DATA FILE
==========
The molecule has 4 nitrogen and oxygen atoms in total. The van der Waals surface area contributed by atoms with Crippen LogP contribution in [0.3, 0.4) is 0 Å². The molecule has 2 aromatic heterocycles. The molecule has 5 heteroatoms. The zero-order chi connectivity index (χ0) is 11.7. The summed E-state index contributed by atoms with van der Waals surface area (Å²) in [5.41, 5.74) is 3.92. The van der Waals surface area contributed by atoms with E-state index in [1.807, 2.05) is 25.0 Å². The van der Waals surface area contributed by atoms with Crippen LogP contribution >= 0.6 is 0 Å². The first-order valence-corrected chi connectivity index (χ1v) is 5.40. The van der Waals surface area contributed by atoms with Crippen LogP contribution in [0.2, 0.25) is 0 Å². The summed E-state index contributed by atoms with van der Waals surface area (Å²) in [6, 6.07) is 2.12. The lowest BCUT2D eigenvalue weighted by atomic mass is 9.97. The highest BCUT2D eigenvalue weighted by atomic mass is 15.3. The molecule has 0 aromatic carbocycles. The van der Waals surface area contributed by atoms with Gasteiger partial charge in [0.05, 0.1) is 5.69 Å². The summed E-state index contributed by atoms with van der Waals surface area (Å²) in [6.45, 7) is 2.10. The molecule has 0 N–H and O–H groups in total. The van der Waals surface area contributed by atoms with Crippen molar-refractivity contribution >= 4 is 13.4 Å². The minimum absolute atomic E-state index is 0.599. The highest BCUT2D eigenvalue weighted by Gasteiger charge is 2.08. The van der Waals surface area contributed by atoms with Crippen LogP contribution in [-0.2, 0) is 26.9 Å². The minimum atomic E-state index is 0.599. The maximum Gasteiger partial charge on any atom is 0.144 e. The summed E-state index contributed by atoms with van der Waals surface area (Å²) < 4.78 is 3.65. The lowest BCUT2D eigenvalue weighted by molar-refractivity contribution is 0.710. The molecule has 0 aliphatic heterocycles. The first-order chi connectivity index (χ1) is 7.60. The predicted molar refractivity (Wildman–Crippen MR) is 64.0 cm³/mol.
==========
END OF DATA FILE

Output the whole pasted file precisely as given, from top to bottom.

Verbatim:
The molecule has 4 nitrogen and oxygen atoms in total. The van der Waals surface area contributed by atoms with Crippen LogP contribution in [0.3, 0.4) is 0 Å². The molecule has 2 aromatic heterocycles. The molecule has 5 heteroatoms. The zero-order chi connectivity index (χ0) is 11.7. The summed E-state index contributed by atoms with van der Waals surface area (Å²) in [5.41, 5.74) is 3.92. The van der Waals surface area contributed by atoms with E-state index in [1.807, 2.05) is 25.0 Å². The van der Waals surface area contributed by atoms with Crippen LogP contribution >= 0.6 is 0 Å². The first-order valence-corrected chi connectivity index (χ1v) is 5.40. The van der Waals surface area contributed by atoms with Crippen LogP contribution in [0.2, 0.25) is 0 Å². The summed E-state index contributed by atoms with van der Waals surface area (Å²) in [6, 6.07) is 2.12. The lowest BCUT2D eigenvalue weighted by atomic mass is 9.97. The highest BCUT2D eigenvalue weighted by atomic mass is 15.3. The molecule has 0 aromatic carbocycles. The van der Waals surface area contributed by atoms with Gasteiger partial charge in [0.05, 0.1) is 5.69 Å². The summed E-state index contributed by atoms with van der Waals surface area (Å²) in [6.45, 7) is 2.10. The molecule has 0 N–H and O–H groups in total. The van der Waals surface area contributed by atoms with Crippen molar-refractivity contribution >= 4 is 13.4 Å². The minimum absolute atomic E-state index is 0.599. The highest BCUT2D eigenvalue weighted by Gasteiger charge is 2.08. The van der Waals surface area contributed by atoms with Crippen LogP contribution in [-0.2, 0) is 26.9 Å². The minimum atomic E-state index is 0.599. The maximum Gasteiger partial charge on any atom is 0.144 e. The summed E-state index contributed by atoms with van der Waals surface area (Å²) < 4.78 is 3.65. The lowest BCUT2D eigenvalue weighted by molar-refractivity contribution is 0.710. The molecule has 0 aliphatic heterocycles. The first-order chi connectivity index (χ1) is 7.60. The predicted molar refractivity (Wildman–Crippen MR) is 64.0 cm³/mol.